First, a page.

June 5th-8th I headed to Mt. Rainier to attempt a summit climb. Although it is a two day climb, it is really more like one really long day. On the first day, you hike about 4-5 miles from Paradise up to Camp Muir (@ 10,000 ft) and then that same night around midnight, you head out on the summit portion (another few miles and another 4,000 ft up).
The weather at Paradise when we left on Sunday morning was lousy, kind of misty and rainy and foggy, but at least it wasnt very cold.
We hiked about an hour at a time, and then took 10-15 minute breaks inbetween. Here is the rest of my team taking a break about halfway up. From this point on, we got above the cloud cover and it was super sunny and hot. A few smart guys were hiking in short and t-shirts and that turned out to be the best idea of all.
Here are a couple of shots looking across and up the mountain. You can see the huge crevasses that are opening up as the summer wears on.
Only a few other peaks were tall enough to poke up above the cloud cover.
Is that where we are headed?
We arrived at Camp Muir around 4 in the afternoon and a lots of other teams and people were already there, hanging out and waiting for their summit attempts.
After a sleepless few hours, we all assembled around midnight to head out on the summit push. It was snowing lightly and I was actually excited to get going.
I didnt get any more good pictures past Camp Muir because 1) most of the summit climb was in the dark, 2) once you are climbing, there is very little stopping and no chance to take pictures while you climb, 3) when we finally did reach the summit, my camera was frozen (along with our water, sunscreen, and pretty much everything else). One of the other climbers said that their dad had climbed the mountain about 30 years prior and had a celebratory Rainier beer at the summit, so they had packed a few bottles along as well and we enjoyed the world's coldest beer on top of the world.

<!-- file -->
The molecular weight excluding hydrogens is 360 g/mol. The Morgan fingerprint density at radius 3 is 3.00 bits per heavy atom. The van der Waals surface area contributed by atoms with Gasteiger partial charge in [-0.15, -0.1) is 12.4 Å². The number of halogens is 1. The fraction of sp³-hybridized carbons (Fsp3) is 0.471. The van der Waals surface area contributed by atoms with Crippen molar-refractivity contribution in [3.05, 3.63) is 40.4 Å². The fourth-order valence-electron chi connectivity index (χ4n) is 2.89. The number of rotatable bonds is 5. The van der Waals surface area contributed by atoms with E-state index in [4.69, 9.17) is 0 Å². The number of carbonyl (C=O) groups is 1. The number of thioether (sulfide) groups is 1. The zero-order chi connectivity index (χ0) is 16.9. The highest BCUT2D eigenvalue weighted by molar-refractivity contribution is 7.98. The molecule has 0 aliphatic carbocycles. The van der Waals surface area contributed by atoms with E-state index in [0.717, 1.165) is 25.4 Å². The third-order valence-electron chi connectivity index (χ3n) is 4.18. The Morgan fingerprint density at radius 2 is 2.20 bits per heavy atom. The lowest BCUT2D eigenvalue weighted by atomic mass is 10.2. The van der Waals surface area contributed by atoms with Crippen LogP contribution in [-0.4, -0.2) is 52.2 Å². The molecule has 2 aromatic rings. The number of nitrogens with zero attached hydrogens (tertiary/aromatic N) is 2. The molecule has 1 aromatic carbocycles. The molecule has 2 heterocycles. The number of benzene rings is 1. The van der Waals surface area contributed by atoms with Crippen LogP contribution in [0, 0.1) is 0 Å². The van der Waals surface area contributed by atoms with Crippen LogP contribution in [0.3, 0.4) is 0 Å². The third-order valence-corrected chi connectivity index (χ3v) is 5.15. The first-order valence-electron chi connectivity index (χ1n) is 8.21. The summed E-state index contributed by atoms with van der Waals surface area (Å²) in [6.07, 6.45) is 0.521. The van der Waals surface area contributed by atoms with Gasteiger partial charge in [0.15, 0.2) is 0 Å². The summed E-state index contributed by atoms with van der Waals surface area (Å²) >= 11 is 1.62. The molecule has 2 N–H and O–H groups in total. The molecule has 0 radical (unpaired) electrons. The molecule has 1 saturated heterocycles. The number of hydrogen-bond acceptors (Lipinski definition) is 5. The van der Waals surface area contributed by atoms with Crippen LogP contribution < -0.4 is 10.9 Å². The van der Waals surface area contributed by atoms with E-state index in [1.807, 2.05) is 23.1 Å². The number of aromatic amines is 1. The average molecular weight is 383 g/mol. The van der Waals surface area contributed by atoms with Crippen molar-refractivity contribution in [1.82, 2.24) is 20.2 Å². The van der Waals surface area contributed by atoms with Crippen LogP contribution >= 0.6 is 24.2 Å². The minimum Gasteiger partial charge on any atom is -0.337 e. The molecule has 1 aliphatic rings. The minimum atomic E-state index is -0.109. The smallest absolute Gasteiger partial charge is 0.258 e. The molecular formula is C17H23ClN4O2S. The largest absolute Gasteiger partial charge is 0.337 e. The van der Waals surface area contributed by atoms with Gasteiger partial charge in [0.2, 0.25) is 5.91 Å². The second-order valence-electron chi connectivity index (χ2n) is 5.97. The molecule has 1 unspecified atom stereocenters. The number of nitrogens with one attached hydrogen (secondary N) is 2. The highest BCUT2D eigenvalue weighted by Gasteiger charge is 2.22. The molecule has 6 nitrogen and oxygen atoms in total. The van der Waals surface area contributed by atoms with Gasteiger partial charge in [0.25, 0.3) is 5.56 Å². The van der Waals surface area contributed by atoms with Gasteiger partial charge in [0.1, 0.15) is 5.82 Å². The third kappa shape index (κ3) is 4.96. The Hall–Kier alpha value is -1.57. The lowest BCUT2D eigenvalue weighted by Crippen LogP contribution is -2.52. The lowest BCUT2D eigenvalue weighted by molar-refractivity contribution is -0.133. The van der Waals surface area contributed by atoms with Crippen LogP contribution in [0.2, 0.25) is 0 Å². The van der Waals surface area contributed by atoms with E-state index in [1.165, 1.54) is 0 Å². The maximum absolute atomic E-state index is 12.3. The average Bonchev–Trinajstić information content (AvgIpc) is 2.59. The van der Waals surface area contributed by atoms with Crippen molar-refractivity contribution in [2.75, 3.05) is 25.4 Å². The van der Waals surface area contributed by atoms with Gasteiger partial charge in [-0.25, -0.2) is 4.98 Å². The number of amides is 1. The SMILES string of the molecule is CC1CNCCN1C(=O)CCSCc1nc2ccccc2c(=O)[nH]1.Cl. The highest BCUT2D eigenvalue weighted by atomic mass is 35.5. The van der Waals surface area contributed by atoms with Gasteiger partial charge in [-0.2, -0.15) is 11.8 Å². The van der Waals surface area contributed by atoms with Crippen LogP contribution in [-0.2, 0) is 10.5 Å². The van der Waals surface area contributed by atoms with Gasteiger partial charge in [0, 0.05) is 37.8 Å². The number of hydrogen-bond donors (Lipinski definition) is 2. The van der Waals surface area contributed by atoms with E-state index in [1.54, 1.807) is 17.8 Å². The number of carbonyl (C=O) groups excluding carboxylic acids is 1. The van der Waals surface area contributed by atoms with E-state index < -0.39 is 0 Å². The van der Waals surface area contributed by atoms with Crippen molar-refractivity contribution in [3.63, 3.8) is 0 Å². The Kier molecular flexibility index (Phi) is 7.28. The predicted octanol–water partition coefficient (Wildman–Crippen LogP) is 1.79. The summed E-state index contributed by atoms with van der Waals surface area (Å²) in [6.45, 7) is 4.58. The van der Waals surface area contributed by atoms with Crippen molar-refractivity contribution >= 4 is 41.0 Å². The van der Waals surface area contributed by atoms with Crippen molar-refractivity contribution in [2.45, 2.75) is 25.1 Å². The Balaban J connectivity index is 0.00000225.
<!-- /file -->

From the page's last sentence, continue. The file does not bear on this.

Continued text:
The trek down was pretty exciting too since we finally got to see the crevasses and icefalls that we had been threading around in the dark on the way up. (Jumping over a two-foot wide bottomless crevasse seems somewhat more palatable when you cant see anything but the headlamp-illuminated snow directly in front of you). Highly recommended!
Upgrading the bow roller, anchor, and rode
Installing a Victron BMV-712 battery monitor
Making a super functional improvement for our new boat
New house means yet another new chicken coop
After over 10 years in this house, we are moving on